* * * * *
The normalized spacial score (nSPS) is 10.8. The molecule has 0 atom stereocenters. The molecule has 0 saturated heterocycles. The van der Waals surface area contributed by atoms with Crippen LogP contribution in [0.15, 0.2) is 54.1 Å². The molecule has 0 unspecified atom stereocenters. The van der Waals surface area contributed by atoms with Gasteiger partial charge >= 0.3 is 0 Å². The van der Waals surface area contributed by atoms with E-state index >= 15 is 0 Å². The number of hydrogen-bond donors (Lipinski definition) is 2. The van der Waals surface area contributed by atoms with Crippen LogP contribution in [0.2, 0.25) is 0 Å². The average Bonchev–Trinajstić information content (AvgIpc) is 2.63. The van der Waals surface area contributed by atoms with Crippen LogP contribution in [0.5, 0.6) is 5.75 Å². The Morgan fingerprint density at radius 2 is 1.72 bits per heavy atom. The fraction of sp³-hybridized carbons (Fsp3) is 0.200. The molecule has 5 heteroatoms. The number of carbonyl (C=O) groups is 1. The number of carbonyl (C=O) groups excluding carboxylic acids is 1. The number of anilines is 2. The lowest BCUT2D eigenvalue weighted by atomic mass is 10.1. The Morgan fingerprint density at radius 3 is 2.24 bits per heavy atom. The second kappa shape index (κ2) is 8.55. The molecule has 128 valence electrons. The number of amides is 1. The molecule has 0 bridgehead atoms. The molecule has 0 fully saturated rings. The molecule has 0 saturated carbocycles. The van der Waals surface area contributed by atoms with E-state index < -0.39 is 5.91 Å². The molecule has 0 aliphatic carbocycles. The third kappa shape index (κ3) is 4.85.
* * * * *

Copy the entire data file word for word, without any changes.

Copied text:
The normalized spacial score (nSPS) is 10.8. The molecule has 0 atom stereocenters. The molecule has 0 saturated heterocycles. The van der Waals surface area contributed by atoms with Crippen LogP contribution in [0.15, 0.2) is 54.1 Å². The molecule has 0 unspecified atom stereocenters. The van der Waals surface area contributed by atoms with Gasteiger partial charge >= 0.3 is 0 Å². The van der Waals surface area contributed by atoms with E-state index >= 15 is 0 Å². The number of hydrogen-bond donors (Lipinski definition) is 2. The van der Waals surface area contributed by atoms with Crippen LogP contribution in [0.2, 0.25) is 0 Å². The average Bonchev–Trinajstić information content (AvgIpc) is 2.63. The van der Waals surface area contributed by atoms with Crippen LogP contribution in [0.5, 0.6) is 5.75 Å². The Morgan fingerprint density at radius 2 is 1.72 bits per heavy atom. The fraction of sp³-hybridized carbons (Fsp3) is 0.200. The molecule has 5 heteroatoms. The number of carbonyl (C=O) groups is 1. The number of carbonyl (C=O) groups excluding carboxylic acids is 1. The number of anilines is 2. The lowest BCUT2D eigenvalue weighted by atomic mass is 10.1. The Morgan fingerprint density at radius 3 is 2.24 bits per heavy atom. The second kappa shape index (κ2) is 8.55. The molecule has 128 valence electrons. The number of amides is 1. The molecule has 0 bridgehead atoms. The molecule has 0 fully saturated rings. The molecule has 0 saturated carbocycles. The van der Waals surface area contributed by atoms with E-state index < -0.39 is 5.91 Å². The molecule has 0 aliphatic carbocycles. The third kappa shape index (κ3) is 4.85.